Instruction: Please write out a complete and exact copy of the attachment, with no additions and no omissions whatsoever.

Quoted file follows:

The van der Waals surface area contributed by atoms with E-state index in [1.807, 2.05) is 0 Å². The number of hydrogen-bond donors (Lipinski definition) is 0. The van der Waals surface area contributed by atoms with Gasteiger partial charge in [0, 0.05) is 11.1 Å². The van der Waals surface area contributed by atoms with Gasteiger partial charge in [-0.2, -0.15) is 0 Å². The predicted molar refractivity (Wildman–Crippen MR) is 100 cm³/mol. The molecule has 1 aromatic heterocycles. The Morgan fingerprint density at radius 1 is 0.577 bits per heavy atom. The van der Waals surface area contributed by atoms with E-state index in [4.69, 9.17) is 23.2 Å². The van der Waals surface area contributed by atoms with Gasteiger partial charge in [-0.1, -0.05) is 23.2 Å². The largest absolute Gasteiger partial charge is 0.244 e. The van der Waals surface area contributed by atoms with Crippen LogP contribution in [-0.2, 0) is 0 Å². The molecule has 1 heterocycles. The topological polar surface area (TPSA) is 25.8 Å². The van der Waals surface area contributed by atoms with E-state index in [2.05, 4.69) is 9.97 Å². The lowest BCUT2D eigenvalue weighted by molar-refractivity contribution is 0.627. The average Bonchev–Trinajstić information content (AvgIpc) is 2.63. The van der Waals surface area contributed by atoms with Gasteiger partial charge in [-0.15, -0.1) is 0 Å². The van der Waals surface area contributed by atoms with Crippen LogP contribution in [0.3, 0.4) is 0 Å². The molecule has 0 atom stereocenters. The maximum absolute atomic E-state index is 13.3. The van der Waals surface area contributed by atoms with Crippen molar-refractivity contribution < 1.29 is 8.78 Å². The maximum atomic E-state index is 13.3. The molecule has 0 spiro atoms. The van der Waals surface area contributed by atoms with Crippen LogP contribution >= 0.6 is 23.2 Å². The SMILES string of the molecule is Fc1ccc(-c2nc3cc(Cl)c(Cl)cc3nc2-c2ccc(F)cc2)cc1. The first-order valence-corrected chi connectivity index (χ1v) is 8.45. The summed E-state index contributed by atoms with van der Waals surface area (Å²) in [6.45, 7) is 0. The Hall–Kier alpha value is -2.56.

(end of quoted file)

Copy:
The van der Waals surface area contributed by atoms with E-state index in [1.807, 2.05) is 0 Å². The number of hydrogen-bond donors (Lipinski definition) is 0. The van der Waals surface area contributed by atoms with Gasteiger partial charge in [0, 0.05) is 11.1 Å². The van der Waals surface area contributed by atoms with Gasteiger partial charge in [-0.2, -0.15) is 0 Å². The predicted molar refractivity (Wildman–Crippen MR) is 100 cm³/mol. The molecule has 1 aromatic heterocycles. The Morgan fingerprint density at radius 1 is 0.577 bits per heavy atom. The van der Waals surface area contributed by atoms with E-state index in [4.69, 9.17) is 23.2 Å². The van der Waals surface area contributed by atoms with Gasteiger partial charge in [-0.1, -0.05) is 23.2 Å². The largest absolute Gasteiger partial charge is 0.244 e. The van der Waals surface area contributed by atoms with Crippen LogP contribution in [-0.2, 0) is 0 Å². The molecule has 1 heterocycles. The topological polar surface area (TPSA) is 25.8 Å². The van der Waals surface area contributed by atoms with E-state index in [2.05, 4.69) is 9.97 Å². The lowest BCUT2D eigenvalue weighted by molar-refractivity contribution is 0.627. The average Bonchev–Trinajstić information content (AvgIpc) is 2.63. The van der Waals surface area contributed by atoms with Gasteiger partial charge in [-0.15, -0.1) is 0 Å². The van der Waals surface area contributed by atoms with Crippen LogP contribution in [0.3, 0.4) is 0 Å². The molecule has 0 atom stereocenters. The maximum absolute atomic E-state index is 13.3. The van der Waals surface area contributed by atoms with Crippen molar-refractivity contribution < 1.29 is 8.78 Å². The maximum atomic E-state index is 13.3. The molecule has 0 spiro atoms. The van der Waals surface area contributed by atoms with Crippen LogP contribution >= 0.6 is 23.2 Å². The SMILES string of the molecule is Fc1ccc(-c2nc3cc(Cl)c(Cl)cc3nc2-c2ccc(F)cc2)cc1. The first-order valence-corrected chi connectivity index (χ1v) is 8.45. The summed E-state index contributed by atoms with van der Waals surface area (Å²) in [6.45, 7) is 0. The Hall–Kier alpha value is -2.56.